Most of today’s broadband users connect to their service provider network using their telephone line, or in some cases, multiple telephone lines.
Because the core of the telephone wire is made of copper, and there are two wires used for each telephone line, we sometimes refer to a telephone line as a ‘copper pair’.
In recent years there have been many developments in broadband technologies that use copper pairs for connecting to the service provider network. In an industry that just loves its acronyms, we may know them as ADSL, ADSL2+, BDSL, SHDSL, EFM, MBE or EoC. But whatever their individual names, we can refer to them collectively as copper-based broadband.
The great thing about copper-based broadband, and the primary reason for its popularity, is that it makes use of physical connections that already exist between the customer premises and the telephone exchange. This makes it one of the cheapest access methods available and an excellent choice for most businesses and consumers in Australia.
How all copper-based broadband works
Whilst each individual type of copper-based broadband has a slightly different implementation that results in a different feature set, ultimately they all rely on the same transmission principles to work.
A signal is transmitted along the telephone line from the telephone exchange that is received by the customer’s modem in their premises. The stronger and clearer the signal received, the more data can be passed from the exchange to the customer.
A signal is transmitted along the telephone line from the customer premises that is received by the telephone exchange equipment. The stronger and clearer the signal received, the more data can be passed from the customer to the exchange.
The exchange equipment and the customer modem negotiate their maximum speed when first connected. This process is sometimes known as ‘training-up’ and the maximum speed is the ‘train-up speed’. The download and upload speeds can train up at different rates.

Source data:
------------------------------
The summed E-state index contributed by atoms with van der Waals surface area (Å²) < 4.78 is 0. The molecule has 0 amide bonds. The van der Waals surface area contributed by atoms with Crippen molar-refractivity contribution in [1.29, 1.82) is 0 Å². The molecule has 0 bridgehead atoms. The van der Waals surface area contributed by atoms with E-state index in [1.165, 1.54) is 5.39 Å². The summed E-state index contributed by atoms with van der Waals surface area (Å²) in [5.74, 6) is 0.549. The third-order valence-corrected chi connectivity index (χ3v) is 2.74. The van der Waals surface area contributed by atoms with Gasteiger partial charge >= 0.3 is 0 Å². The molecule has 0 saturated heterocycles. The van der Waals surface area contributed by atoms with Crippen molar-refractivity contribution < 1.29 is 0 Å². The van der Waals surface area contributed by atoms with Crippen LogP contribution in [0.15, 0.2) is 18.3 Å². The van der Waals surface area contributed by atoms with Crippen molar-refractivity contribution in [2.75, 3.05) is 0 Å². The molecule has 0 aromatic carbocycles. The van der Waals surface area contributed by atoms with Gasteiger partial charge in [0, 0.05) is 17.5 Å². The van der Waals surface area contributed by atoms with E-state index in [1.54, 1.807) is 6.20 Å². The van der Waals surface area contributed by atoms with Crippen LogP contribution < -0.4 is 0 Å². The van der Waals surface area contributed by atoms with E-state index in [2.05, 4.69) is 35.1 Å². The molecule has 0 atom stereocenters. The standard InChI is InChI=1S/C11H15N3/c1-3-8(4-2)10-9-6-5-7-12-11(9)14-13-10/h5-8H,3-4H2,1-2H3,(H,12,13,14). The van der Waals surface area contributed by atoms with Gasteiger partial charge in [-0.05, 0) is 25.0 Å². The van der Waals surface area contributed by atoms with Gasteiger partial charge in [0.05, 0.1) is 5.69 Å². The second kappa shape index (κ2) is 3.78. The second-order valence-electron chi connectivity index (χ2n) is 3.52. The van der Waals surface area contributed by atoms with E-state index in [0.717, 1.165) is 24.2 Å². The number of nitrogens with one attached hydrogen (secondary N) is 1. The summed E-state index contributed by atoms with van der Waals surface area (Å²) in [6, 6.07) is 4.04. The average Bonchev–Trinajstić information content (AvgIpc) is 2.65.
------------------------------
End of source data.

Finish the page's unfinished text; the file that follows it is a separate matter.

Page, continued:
Distance from the exchange degrades signal The signals degrade and become weaker the longer the copper pair. So the longer the copper pair, the slower the train-up speeds.
For example, an ADSL2+ connection using a copper pair that is 500m long might train up at 20Mbs download, but an ADSL2+ connection using a copper pair that is 4km long might only train up at 4Mbs download.
The signal can also degrade when the copper is of poor quality, gets wet, has been repaired many times or has a poor connection at a kerb-side pit or splice point.
The biggest single factor contributing to poor performance of copper-based broadband is distance from the exchange.
Cross-talk The other issue facing copper-based broadband is one that also faces many other transmission technologies that use aggregation points (such as telephone exchanges) within their network.
The speed at which a device can receive data depends on how loud and clear the signal is that is receives.
The modem at a customer premises is often some distance from the nearest other modem receiving a signal. So there is little chance that the signal being sent down a neighbouring telephone line will interfere with the signal it receives.
The telephone exchange equipment receives signals from sometimes thousands of subscriber connections at once.
Because all of the copper pairs are in close proximity to one another, they actually interfere with one another by creating ‘noise’ on each other’s line. This phenomenon is sometimes called ‘cross talk’.
So it is technically much harder to provide upload bandwidth than download bandwidth. For a telecommunications provider, ‘technically harder’ generally translates to ‘more expensive’.
The Bottom Line Although not an exact science, most of the copper-based broadband technologies ‘hit the wall’ at a line length of around 2.5 to 3kms. This equates, on average, to a line-of-sight distance of around 2 to 2.5Kms from the exchange.
At this distance:
ADSL2+ speeds rarely exceed 8Mbs download and 500Kbs upload
Symmetric copper options rarely exceed 1Mbs or possibly 2Mbs
Customers who need more simply have to seek an alternative solution.
Can’t I just connect to a closer telephone exchange? Unfortunately, no. Telstra is responsible for the copper telephone lines and will only ever run those lines from any given address to one and only one exchange. If you want be closer to an exchange, your only choice is to relocate premises.